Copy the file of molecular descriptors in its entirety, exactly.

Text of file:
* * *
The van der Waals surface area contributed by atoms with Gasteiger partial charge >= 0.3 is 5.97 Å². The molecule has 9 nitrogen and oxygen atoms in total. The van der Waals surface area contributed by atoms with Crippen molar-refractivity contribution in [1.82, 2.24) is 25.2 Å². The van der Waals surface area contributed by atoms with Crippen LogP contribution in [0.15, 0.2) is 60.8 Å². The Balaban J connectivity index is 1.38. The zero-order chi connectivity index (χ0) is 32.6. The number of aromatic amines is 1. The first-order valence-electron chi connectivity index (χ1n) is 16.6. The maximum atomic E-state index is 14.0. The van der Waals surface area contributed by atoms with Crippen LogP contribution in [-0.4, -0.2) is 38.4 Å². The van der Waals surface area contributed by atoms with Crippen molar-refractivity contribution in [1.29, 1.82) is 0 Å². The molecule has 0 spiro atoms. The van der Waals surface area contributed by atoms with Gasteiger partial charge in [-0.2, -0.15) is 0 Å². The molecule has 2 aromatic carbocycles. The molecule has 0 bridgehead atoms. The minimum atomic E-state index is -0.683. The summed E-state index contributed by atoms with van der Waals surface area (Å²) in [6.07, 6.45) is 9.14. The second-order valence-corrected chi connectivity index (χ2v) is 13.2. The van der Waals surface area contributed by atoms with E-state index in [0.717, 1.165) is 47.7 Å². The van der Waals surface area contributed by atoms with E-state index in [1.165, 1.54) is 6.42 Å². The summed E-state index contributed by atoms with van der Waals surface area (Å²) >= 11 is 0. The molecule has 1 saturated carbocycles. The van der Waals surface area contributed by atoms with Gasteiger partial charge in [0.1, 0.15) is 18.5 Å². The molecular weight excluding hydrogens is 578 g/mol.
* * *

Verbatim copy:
The van der Waals surface area contributed by atoms with Gasteiger partial charge >= 0.3 is 5.97 Å². The molecule has 9 nitrogen and oxygen atoms in total. The van der Waals surface area contributed by atoms with Crippen molar-refractivity contribution in [1.82, 2.24) is 25.2 Å². The van der Waals surface area contributed by atoms with Crippen LogP contribution in [0.15, 0.2) is 60.8 Å². The Balaban J connectivity index is 1.38. The zero-order chi connectivity index (χ0) is 32.6. The number of aromatic amines is 1. The first-order valence-electron chi connectivity index (χ1n) is 16.6. The maximum atomic E-state index is 14.0. The van der Waals surface area contributed by atoms with Crippen LogP contribution in [-0.4, -0.2) is 38.4 Å². The van der Waals surface area contributed by atoms with Crippen molar-refractivity contribution in [1.29, 1.82) is 0 Å². The molecule has 0 spiro atoms. The van der Waals surface area contributed by atoms with Gasteiger partial charge in [-0.2, -0.15) is 0 Å². The molecule has 2 aromatic carbocycles. The molecule has 0 bridgehead atoms. The minimum atomic E-state index is -0.683. The summed E-state index contributed by atoms with van der Waals surface area (Å²) in [6.07, 6.45) is 9.14. The second-order valence-corrected chi connectivity index (χ2v) is 13.2. The van der Waals surface area contributed by atoms with E-state index in [0.717, 1.165) is 47.7 Å². The van der Waals surface area contributed by atoms with E-state index in [1.165, 1.54) is 6.42 Å². The summed E-state index contributed by atoms with van der Waals surface area (Å²) >= 11 is 0. The molecule has 1 saturated carbocycles. The van der Waals surface area contributed by atoms with Gasteiger partial charge in [0.1, 0.15) is 18.5 Å². The molecular weight excluding hydrogens is 578 g/mol.